Volumes of research have been written about organizational culture as it relates to employee satisfaction. In our work as conflict advisers we always circle back to a foundational piece: Trust.
“Whether it’s high or low, trust is the ‘hidden variable’ in the formula for organizational success.” ~ Steven M. R. Covey
Here are a few compelling stats which support the positive effect of trust on the workplace. (Source: Great Place to Work) Workplaces with a high-trust culture:
Have a 50% lower voluntary turnover
Employees who are 3 times more likely to give extra on the job
Enjoy higher-innovation in teams built on trust, where collaboration and creativity flourish
OK, says leadership, we get it! Trust is the Golden Ticket to happy, high-performing employees. Where do we find some?
Ah, this is the part that is so fascinating to us, because we do the research and on-site work with organizations on a team level. This is the kind of deep, transformative work that can shift behaviors and calcified cultures into high-trust, high-performance organizations in a sustainable way.
What we see is not a one-way fast-lane trip to success (nope, no Golden Tickets); rather, an ongoing process that is as complex as the varying personalities, backgrounds, and experiences of each and every member of the organization’s team(s). We’ve put these variables into a formula and tool which we use with teams to fuel the process of building team trust, and it works!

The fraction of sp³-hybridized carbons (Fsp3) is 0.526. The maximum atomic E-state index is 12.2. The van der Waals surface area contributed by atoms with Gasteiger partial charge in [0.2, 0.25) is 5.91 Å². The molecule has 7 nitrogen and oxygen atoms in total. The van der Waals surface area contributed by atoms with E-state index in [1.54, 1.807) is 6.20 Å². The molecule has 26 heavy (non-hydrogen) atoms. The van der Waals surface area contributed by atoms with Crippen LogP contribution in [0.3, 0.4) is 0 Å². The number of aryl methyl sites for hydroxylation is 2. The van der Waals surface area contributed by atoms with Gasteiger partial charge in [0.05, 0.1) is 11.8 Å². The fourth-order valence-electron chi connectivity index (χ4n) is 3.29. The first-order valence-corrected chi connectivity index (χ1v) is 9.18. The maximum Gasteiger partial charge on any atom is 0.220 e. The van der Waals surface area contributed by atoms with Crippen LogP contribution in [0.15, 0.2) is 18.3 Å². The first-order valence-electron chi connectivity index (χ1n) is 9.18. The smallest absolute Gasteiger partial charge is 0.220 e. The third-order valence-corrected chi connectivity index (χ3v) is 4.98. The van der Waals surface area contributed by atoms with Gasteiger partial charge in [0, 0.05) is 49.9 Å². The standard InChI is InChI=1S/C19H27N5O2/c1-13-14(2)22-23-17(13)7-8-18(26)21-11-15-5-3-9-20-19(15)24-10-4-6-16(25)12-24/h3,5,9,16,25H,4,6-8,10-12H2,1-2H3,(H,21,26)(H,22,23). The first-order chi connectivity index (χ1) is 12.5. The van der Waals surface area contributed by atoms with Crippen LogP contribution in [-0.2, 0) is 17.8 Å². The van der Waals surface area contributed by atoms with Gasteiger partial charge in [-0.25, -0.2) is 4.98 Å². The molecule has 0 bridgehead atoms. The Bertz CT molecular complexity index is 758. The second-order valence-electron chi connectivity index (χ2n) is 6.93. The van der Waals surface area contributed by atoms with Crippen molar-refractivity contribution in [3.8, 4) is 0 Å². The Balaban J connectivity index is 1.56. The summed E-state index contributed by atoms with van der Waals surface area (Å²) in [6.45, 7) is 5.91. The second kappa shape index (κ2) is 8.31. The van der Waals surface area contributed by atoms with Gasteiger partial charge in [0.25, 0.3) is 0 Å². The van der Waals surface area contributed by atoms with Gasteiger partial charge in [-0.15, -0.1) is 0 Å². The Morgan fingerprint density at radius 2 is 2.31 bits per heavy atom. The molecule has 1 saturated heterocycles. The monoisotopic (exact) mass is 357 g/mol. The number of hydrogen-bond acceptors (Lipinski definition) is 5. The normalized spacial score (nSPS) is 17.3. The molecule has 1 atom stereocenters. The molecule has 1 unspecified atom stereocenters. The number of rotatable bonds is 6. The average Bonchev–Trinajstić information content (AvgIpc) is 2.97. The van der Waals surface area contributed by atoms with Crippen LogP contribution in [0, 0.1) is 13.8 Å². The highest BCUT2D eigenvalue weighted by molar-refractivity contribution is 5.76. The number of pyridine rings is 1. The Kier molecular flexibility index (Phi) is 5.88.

We don’t all trust or distrust for the same reasons.
This is the juicy truth we uncovered in our research. Thus for any lasting change to occur, what is needed is a common ‘language’ to help teams take that important deep dive into trust conversations and begin to shift their fundamental understanding and behaviors.
The Trust Formula™ comprises common factors everyone uses to make decisions about whether or not to trust someone or something. While they may be ‘common,’ there’s nothing common about the differences, in some cases vast differences, in the way we each formulate our trust in others.
You can perhaps imagine why a team, a group of employees, or individuals with differing levels of trust (or huge amounts of distrust) could rub against each other and abrade relationships which turn into unproductive conflict. This is why our approach is so important: to bring individuals together in a room around the same vernacular to explore these differences and come to some common understanding.
You may also see how fundamentally this could lift mutual trust in an organizational culture in a powerful way. This process, in combination with other ways leaders can get the trust ball rolling, can go a long way toward creating an organization with higher trust, better problem-solving, more effective teamwork, higher engagement and productivity, and happier employees.
Intrigued by the Trust Formula™? Read more about the background and approach to building more trust within a team. To learn more about harnessing the power of conflict, feel free to schedule a conversation with us here.